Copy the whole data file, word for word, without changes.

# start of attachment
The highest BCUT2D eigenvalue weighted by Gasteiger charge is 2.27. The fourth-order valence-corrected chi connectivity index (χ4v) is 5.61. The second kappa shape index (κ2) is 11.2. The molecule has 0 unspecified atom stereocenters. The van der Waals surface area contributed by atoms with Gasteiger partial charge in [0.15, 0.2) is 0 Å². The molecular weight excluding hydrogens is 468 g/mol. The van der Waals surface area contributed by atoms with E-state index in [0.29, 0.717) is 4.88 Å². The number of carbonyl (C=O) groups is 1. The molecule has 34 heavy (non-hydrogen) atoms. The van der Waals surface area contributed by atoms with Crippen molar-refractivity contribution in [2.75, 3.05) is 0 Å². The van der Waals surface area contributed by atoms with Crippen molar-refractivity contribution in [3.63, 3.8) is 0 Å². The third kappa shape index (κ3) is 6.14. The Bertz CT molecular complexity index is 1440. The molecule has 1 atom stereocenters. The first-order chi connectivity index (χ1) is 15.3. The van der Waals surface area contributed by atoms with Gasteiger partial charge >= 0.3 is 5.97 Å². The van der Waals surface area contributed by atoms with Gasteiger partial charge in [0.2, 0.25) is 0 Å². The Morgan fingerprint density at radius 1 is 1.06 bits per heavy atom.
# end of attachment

The highest BCUT2D eigenvalue weighted by Gasteiger charge is 2.27. The fourth-order valence-corrected chi connectivity index (χ4v) is 5.61. The second kappa shape index (κ2) is 11.2. The molecule has 0 unspecified atom stereocenters. The van der Waals surface area contributed by atoms with Gasteiger partial charge in [0.15, 0.2) is 0 Å². The molecular weight excluding hydrogens is 468 g/mol. The van der Waals surface area contributed by atoms with E-state index in [0.29, 0.717) is 4.88 Å². The number of carbonyl (C=O) groups is 1. The molecule has 34 heavy (non-hydrogen) atoms. The van der Waals surface area contributed by atoms with Crippen molar-refractivity contribution in [2.75, 3.05) is 0 Å². The van der Waals surface area contributed by atoms with Crippen molar-refractivity contribution in [3.63, 3.8) is 0 Å². The third kappa shape index (κ3) is 6.14. The Bertz CT molecular complexity index is 1440. The molecule has 1 atom stereocenters. The first-order chi connectivity index (χ1) is 15.3. The van der Waals surface area contributed by atoms with Gasteiger partial charge >= 0.3 is 5.97 Å². The van der Waals surface area contributed by atoms with Gasteiger partial charge in [0.2, 0.25) is 0 Å². The Morgan fingerprint density at radius 1 is 1.06 bits per heavy atom.